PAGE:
Militia Defendant Gets Separate Trial Viper Militia Accused Of Conspiring Against Government
A federal judge ordered a separate trial on machine-gun charges Wednesday for one member of the Viper Militia, the paramilitary group accused of conspiring against the federal government.
U.S. District Judge Earl Carroll set a Dec. 3 trial date for Gary Curtis Bauer, who faces seven charges of unlawful possession of a machine gun in the 19-count indictment against Viper members.
Carroll also ordered trial to begin Jan. 28 for all 12 defendants on conspiracy charges of making explosive devices and furnishing instruction in how to use them as part of a plot against the government.
Assistant U.S. Attorney Frederick Battista, the lead prosecutor in the case, said Carroll’s action is expected to be the first in a series to separate firearms charges in the case from those dealing with explosives.
“It appears he intends to set subsequent individual machine-gun trials,” Battista said.
Randy Lynne Nelson, Dean Carl Pleasant, David Wayne Belliveau and Walter Earl Sanville also face various charges of possessing machine guns. Battista said any further separate trials would be scheduled between Dec. 3 and Jan. 28.
Federal agents searching Bauer’s home in July seized three 9 mm submachine guns, three fully automatic rifles and one fully automatic pistol.
Bauer’s attorney, James Logan, declined to comment on Carroll’s ruling.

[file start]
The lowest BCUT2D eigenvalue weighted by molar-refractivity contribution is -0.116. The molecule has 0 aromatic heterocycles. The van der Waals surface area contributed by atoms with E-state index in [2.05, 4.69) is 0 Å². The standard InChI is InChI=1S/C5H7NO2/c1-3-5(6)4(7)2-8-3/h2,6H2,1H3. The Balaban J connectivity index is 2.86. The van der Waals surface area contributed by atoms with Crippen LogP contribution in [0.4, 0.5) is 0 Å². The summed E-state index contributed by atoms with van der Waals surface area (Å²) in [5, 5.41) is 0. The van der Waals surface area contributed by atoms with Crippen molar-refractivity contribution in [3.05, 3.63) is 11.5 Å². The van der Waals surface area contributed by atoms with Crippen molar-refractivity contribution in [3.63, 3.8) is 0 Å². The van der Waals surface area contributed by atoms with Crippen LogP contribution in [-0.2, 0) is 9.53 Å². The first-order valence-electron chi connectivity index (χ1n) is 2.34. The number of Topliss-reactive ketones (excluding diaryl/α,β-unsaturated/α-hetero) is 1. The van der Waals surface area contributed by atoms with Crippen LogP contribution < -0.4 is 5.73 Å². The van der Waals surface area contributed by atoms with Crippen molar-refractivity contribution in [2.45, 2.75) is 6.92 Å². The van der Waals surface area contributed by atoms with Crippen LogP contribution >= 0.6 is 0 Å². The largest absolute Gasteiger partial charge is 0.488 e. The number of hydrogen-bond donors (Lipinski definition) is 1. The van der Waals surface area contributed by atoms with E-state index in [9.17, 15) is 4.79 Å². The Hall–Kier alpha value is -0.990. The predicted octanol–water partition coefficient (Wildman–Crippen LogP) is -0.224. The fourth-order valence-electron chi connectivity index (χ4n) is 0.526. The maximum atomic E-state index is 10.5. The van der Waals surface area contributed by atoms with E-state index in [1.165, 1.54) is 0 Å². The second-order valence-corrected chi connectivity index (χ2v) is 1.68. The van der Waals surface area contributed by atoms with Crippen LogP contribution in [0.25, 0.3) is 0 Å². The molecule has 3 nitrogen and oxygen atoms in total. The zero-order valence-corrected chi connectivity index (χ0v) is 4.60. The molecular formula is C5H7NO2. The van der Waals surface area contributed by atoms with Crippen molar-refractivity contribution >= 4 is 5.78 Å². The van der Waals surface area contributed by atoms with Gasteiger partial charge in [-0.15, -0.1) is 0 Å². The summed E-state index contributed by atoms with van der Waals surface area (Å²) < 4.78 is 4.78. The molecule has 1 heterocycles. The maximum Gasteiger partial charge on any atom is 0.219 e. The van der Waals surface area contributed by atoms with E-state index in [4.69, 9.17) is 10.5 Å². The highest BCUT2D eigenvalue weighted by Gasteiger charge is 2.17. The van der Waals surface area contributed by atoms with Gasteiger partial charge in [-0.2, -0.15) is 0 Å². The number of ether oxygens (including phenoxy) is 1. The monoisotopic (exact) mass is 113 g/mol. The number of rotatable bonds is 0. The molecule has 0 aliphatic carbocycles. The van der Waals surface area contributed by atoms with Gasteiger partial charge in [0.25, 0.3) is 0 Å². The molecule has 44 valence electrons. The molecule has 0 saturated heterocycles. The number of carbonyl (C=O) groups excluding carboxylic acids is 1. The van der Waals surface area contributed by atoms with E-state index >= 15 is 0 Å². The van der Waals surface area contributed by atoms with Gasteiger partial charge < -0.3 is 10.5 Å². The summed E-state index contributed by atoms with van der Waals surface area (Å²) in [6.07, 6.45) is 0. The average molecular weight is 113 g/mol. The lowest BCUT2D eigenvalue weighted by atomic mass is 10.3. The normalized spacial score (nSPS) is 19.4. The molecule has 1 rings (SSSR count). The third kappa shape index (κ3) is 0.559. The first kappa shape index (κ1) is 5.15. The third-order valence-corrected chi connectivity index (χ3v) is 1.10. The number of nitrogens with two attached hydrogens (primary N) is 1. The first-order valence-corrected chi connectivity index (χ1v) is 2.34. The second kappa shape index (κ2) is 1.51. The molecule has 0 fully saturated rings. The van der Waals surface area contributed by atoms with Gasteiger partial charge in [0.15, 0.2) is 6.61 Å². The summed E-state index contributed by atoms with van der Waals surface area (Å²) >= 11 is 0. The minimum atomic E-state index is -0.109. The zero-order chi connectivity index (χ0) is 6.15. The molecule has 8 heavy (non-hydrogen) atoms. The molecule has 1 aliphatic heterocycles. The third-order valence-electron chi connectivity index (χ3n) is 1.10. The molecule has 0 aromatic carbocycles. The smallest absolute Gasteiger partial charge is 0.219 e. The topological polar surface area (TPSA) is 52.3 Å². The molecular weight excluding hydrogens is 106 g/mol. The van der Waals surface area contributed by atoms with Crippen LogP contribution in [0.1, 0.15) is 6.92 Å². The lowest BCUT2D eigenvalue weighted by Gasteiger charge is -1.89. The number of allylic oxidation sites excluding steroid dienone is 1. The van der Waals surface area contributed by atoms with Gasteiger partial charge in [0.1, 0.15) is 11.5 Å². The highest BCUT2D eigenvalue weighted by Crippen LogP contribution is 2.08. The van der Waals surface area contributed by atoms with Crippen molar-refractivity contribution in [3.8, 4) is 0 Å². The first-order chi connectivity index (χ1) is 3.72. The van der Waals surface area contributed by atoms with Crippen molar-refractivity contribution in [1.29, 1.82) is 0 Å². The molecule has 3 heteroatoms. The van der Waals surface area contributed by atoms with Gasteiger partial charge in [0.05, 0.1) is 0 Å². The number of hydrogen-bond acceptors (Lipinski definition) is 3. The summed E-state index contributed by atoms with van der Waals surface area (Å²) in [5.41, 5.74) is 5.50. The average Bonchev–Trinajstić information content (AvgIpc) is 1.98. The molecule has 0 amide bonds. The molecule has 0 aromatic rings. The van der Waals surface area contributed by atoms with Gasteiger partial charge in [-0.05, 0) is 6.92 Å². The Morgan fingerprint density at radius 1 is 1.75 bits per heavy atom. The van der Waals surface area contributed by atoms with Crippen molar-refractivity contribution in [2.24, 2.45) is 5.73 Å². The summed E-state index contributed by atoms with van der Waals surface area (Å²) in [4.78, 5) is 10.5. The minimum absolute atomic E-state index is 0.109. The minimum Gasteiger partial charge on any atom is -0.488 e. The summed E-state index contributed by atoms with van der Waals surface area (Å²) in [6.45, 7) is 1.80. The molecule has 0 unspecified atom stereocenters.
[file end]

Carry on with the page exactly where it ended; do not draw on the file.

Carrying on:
The 12 militia members were arrested July 1 after a seven-month undercover investigation. The government accused the group of plotting to blow up federal buildings in Phoenix.
Bauer, Nelson, Belliveau and Pleasant are among six defendants still in custody. Sanville and five others were released July 11 under conditions of house arrest pending trial.
Among the other items federal agents seized during searches of the defendants’ homes were dynamite, projectiles and explosives that included more than 500 pounds of ammonium nitrate - the key ingredient in last year’s bombing of a federal building in Oklahoma City.
Defense lawyers insist their clients aren’t terrorists. Investigators have conceded in court that the group never posed an imminent threat nor had a specific plot.
If convicted, the defendants face penalties ranging from five to 35 years in prison and fines of $250,000 to $1.25 million.
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